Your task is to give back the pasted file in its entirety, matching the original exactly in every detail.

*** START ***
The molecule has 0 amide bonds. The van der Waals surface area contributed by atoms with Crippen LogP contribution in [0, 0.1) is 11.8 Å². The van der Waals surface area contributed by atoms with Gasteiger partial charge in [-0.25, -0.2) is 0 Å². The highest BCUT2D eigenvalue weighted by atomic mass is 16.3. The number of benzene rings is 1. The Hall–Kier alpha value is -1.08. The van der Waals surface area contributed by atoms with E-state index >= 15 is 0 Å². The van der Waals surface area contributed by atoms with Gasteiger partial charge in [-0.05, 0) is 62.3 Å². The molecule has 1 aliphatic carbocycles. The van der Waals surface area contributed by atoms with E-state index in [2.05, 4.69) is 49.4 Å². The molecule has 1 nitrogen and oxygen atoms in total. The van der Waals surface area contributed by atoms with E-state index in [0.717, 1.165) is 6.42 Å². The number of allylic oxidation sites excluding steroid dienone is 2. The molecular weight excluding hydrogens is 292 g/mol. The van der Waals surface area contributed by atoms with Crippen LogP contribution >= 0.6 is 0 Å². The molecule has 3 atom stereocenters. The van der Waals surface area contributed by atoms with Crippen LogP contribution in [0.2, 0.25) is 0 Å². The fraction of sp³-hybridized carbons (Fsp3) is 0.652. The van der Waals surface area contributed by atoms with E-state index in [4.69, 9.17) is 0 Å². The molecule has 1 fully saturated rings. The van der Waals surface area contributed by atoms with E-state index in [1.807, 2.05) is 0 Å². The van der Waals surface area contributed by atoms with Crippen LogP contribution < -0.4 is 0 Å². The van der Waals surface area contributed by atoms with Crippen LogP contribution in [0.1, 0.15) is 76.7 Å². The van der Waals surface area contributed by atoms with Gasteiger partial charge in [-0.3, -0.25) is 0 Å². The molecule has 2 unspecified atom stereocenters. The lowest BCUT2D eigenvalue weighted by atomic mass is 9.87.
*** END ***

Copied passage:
The molecule has 0 amide bonds. The van der Waals surface area contributed by atoms with Crippen LogP contribution in [0, 0.1) is 11.8 Å². The van der Waals surface area contributed by atoms with Gasteiger partial charge in [-0.25, -0.2) is 0 Å². The highest BCUT2D eigenvalue weighted by atomic mass is 16.3. The number of benzene rings is 1. The Hall–Kier alpha value is -1.08. The van der Waals surface area contributed by atoms with E-state index >= 15 is 0 Å². The van der Waals surface area contributed by atoms with Gasteiger partial charge in [-0.05, 0) is 62.3 Å². The molecule has 1 aliphatic carbocycles. The van der Waals surface area contributed by atoms with E-state index in [2.05, 4.69) is 49.4 Å². The molecule has 1 nitrogen and oxygen atoms in total. The van der Waals surface area contributed by atoms with E-state index in [0.717, 1.165) is 6.42 Å². The number of allylic oxidation sites excluding steroid dienone is 2. The molecular weight excluding hydrogens is 292 g/mol. The van der Waals surface area contributed by atoms with Crippen LogP contribution >= 0.6 is 0 Å². The molecule has 3 atom stereocenters. The van der Waals surface area contributed by atoms with Crippen LogP contribution in [0.2, 0.25) is 0 Å². The fraction of sp³-hybridized carbons (Fsp3) is 0.652. The van der Waals surface area contributed by atoms with E-state index in [4.69, 9.17) is 0 Å². The molecule has 1 fully saturated rings. The van der Waals surface area contributed by atoms with E-state index in [1.807, 2.05) is 0 Å². The van der Waals surface area contributed by atoms with Crippen LogP contribution < -0.4 is 0 Å². The van der Waals surface area contributed by atoms with Crippen LogP contribution in [0.1, 0.15) is 76.7 Å². The van der Waals surface area contributed by atoms with Gasteiger partial charge in [-0.3, -0.25) is 0 Å². The molecule has 2 unspecified atom stereocenters. The lowest BCUT2D eigenvalue weighted by atomic mass is 9.87.